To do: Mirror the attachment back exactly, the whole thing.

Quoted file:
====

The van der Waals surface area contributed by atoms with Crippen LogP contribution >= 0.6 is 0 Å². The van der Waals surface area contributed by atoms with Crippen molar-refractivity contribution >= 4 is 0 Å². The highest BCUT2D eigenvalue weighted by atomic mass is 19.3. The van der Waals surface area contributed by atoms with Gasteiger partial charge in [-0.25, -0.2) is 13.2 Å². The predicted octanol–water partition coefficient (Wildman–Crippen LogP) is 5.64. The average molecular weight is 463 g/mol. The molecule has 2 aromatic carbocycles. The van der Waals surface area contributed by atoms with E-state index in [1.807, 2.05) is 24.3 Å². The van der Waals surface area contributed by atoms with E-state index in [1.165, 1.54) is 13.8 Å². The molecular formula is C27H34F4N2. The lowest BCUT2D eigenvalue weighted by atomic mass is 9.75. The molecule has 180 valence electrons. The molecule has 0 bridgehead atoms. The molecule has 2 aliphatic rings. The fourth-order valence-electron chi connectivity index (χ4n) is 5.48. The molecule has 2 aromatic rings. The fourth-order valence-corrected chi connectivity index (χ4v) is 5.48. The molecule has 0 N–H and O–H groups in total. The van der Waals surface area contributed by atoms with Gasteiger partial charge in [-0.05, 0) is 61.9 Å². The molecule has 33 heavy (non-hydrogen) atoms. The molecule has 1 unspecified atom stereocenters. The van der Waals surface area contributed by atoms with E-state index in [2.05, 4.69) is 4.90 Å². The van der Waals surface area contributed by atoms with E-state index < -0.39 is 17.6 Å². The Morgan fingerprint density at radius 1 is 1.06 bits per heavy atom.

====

The van der Waals surface area contributed by atoms with Crippen LogP contribution >= 0.6 is 0 Å². The van der Waals surface area contributed by atoms with Crippen molar-refractivity contribution >= 4 is 0 Å². The highest BCUT2D eigenvalue weighted by atomic mass is 19.3. The van der Waals surface area contributed by atoms with Gasteiger partial charge in [-0.25, -0.2) is 13.2 Å². The predicted octanol–water partition coefficient (Wildman–Crippen LogP) is 5.64. The average molecular weight is 463 g/mol. The molecule has 2 aromatic carbocycles. The van der Waals surface area contributed by atoms with E-state index in [1.807, 2.05) is 24.3 Å². The van der Waals surface area contributed by atoms with E-state index in [1.165, 1.54) is 13.8 Å². The molecular formula is C27H34F4N2. The lowest BCUT2D eigenvalue weighted by atomic mass is 9.75. The molecule has 180 valence electrons. The molecule has 0 bridgehead atoms. The molecule has 2 aliphatic rings. The fourth-order valence-electron chi connectivity index (χ4n) is 5.48. The molecule has 2 aromatic rings. The fourth-order valence-corrected chi connectivity index (χ4v) is 5.48. The molecule has 0 N–H and O–H groups in total. The van der Waals surface area contributed by atoms with Gasteiger partial charge in [-0.05, 0) is 61.9 Å². The molecule has 33 heavy (non-hydrogen) atoms. The molecule has 1 unspecified atom stereocenters. The van der Waals surface area contributed by atoms with E-state index in [2.05, 4.69) is 4.90 Å². The van der Waals surface area contributed by atoms with E-state index < -0.39 is 17.6 Å². The Morgan fingerprint density at radius 1 is 1.06 bits per heavy atom.